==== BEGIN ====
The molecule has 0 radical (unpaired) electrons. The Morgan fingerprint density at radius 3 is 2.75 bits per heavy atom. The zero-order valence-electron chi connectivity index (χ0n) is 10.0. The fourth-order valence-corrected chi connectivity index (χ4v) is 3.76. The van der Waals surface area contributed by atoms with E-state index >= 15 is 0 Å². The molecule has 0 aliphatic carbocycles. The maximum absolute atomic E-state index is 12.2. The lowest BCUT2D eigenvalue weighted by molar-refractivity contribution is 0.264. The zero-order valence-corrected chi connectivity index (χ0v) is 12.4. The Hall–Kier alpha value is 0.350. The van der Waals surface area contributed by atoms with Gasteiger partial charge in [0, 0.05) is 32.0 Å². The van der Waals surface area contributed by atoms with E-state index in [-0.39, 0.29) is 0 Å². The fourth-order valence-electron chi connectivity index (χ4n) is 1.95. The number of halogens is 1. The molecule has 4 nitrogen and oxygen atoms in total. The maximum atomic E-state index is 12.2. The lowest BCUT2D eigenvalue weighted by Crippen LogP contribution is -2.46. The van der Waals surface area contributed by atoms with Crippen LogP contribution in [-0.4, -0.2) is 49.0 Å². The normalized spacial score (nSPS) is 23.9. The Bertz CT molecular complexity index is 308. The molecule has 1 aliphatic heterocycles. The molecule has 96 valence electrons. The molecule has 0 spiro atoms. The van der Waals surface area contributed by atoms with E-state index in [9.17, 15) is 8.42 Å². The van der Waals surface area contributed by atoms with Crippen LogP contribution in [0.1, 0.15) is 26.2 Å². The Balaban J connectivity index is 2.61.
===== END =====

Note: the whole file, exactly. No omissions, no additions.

The molecule has 0 radical (unpaired) electrons. The Morgan fingerprint density at radius 3 is 2.75 bits per heavy atom. The zero-order valence-electron chi connectivity index (χ0n) is 10.0. The fourth-order valence-corrected chi connectivity index (χ4v) is 3.76. The van der Waals surface area contributed by atoms with E-state index >= 15 is 0 Å². The molecule has 0 aliphatic carbocycles. The maximum absolute atomic E-state index is 12.2. The lowest BCUT2D eigenvalue weighted by molar-refractivity contribution is 0.264. The zero-order valence-corrected chi connectivity index (χ0v) is 12.4. The Hall–Kier alpha value is 0.350. The van der Waals surface area contributed by atoms with Gasteiger partial charge in [0, 0.05) is 32.0 Å². The van der Waals surface area contributed by atoms with E-state index in [-0.39, 0.29) is 0 Å². The fourth-order valence-electron chi connectivity index (χ4n) is 1.95. The number of halogens is 1. The molecule has 4 nitrogen and oxygen atoms in total. The maximum atomic E-state index is 12.2. The lowest BCUT2D eigenvalue weighted by Crippen LogP contribution is -2.46. The van der Waals surface area contributed by atoms with Crippen LogP contribution in [-0.4, -0.2) is 49.0 Å². The normalized spacial score (nSPS) is 23.9. The Bertz CT molecular complexity index is 308. The molecule has 1 aliphatic heterocycles. The molecule has 96 valence electrons. The molecule has 0 spiro atoms. The van der Waals surface area contributed by atoms with E-state index in [9.17, 15) is 8.42 Å². The van der Waals surface area contributed by atoms with Crippen LogP contribution in [0.1, 0.15) is 26.2 Å². The Balaban J connectivity index is 2.61.